This is a source for analysis, interviews, and commentary on security in Latin America. Herein you will find rumors, the results of off the record interviews, and information you'll not find in international or United States news media.

Friday, November 09, 2007

Tons of money, Org. Crime victory, and a blow to Chavez

At the end of last week, Mexican authorities seized the largest cocaine shipment in the country’s history – 21.3 metric tons (23.5 tons) according to the Attorney General’s office. The cocaine has an estimated street value of USD 2.7 billion, based on calculations that use the US government’s average price of USD 118.70 for a gram of cocaine sold inside the United States. I’ve seen more conservative figures, closer to USD 1.4 billion, but with a little quick math it’s easy to see how much Mexican drug trafficking organizations stand to earn a year.

(picture from Mexico's office of the Attorney General)

If 21.3 metric tons of cocaine is worth USD 2.7 billion inside the United States, then the 290 metric tons the US Government Accountability Office (GAO) estimates as the annual flow of cocaine from Mexico to the United States would be worth near USD 35 billion.

Now compare those earnings to the USD 1.4 billion that the US government wants to spend to help Mexico combat drug trafficking organizations that at the end of October were brazen enough to try and import 21 metric tons of cocaine into Mexico. Something doesn’t add up.

While Mexican authorities were counting sacks of cocaine, Guatemalan authorities were counting votes. Left of center candidate Alvaro Colom won the presidential run-off election, defeating his opponent and former military intelligence office Otto Perez. Two facts emerged from these results: a relatively low number of Guatemalans voted in the run-off elections and by choosing Colom, those that voted indicated they do not support the mano dura or “iron fist” policies promoted by Perez.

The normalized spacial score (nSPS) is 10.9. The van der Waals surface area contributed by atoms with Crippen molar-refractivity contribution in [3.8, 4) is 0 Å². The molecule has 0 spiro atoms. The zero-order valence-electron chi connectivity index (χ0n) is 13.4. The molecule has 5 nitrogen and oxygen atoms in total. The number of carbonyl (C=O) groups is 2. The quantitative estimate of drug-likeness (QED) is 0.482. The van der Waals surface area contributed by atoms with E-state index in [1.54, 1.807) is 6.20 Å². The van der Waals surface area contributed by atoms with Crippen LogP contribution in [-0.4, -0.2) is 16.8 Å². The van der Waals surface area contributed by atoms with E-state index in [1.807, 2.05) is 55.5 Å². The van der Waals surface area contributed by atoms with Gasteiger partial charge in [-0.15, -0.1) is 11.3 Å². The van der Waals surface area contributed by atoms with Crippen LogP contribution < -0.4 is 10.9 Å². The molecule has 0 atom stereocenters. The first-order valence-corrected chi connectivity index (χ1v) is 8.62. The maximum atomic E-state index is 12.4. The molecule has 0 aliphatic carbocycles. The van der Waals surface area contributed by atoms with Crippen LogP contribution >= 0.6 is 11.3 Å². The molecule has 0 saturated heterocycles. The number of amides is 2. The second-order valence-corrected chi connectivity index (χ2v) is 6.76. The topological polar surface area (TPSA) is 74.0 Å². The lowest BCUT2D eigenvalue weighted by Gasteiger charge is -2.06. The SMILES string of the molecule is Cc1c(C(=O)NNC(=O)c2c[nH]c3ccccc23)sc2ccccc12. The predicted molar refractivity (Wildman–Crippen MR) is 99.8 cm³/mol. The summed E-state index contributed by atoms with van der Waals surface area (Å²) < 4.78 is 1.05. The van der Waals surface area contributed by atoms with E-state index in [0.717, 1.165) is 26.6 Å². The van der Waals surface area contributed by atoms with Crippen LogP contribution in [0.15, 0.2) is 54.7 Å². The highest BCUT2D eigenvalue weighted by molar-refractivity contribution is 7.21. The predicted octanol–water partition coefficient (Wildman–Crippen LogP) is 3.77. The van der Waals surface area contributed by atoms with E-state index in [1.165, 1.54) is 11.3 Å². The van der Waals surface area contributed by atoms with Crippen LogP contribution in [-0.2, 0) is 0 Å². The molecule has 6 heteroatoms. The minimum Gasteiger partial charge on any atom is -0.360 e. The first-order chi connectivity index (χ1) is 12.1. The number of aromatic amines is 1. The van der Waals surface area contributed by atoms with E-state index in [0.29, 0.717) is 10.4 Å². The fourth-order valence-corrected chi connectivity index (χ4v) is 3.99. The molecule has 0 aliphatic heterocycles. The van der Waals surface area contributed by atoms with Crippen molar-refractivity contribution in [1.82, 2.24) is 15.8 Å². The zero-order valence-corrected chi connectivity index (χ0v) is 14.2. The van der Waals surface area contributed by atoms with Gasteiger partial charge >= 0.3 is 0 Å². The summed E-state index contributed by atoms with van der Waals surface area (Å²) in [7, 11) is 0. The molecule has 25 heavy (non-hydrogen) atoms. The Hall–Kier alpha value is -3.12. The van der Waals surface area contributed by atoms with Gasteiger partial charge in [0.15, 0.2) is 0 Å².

In Honduras and El Salvador, these policies have lead to increased levels of violence. Cops arrest individuals with tattoos because they assume they’re pandilleros, or street gang members. The police crackdown creates a response from the pandilleros, who in turn convince cops that death squads are the best way to exterminate the street gangs. The net result is extrajudicial killings and bold, gang-style murders. Neither are pretty.

So Guatemalans chose to avoid that trap and go with a man who is more focused on economics and reform, but who many believe has made deals with organized crime. That’s bad news, especially in Guatemala. According to the GAO, some 70 percent of the cocaine that enters Mexico passes through Guatemala. But it gets worse. Reports say Colom has "vowed" to use the Guatemalan army to combat drug trafficking organizations. We'll see if he comes through on that promise.

Part of the USD 1.4 billion counter-narcotics package will go to Central America. But if US authorities think they’ll get real help from the Colom administration, they may run into some serious challenges. Time will tell.

Meanwhile, former Venezuelan Defense Minister and General Raul Baudel broke camp with long-time friend and Venezuelan president Hugo Chavez this week when he told the nation to vote against Chavez’s proposed constitutional reforms, passed by the National Assembly on 2 November.

Baudel is now on a nation-wide campaign to give Venezuelan’s an insider’s argument for why the nation should not hand over authoritarian control to Hugo Chavez, who, by the way, is quite upset. Apart from Baudel’s significant defection, Chavez must deal with thousands of students who for over a year now have continued to build an increasingly vocal segment of the opposition.

The students remain a thorn in Chavez’s side, but Buadel’s participation in the opposition could turn into something altogether more interesting and significant as we march closer to the 2 December nation-wide referendum to approve or reject Chavez’s reforms package. Approval would be tantamount to the last nail in the coffin for Venezuelan democracy. Rejection would be a major blow to Chavez’s political position. Again, time will tell…

No comments:

Powered by Southern Pulse |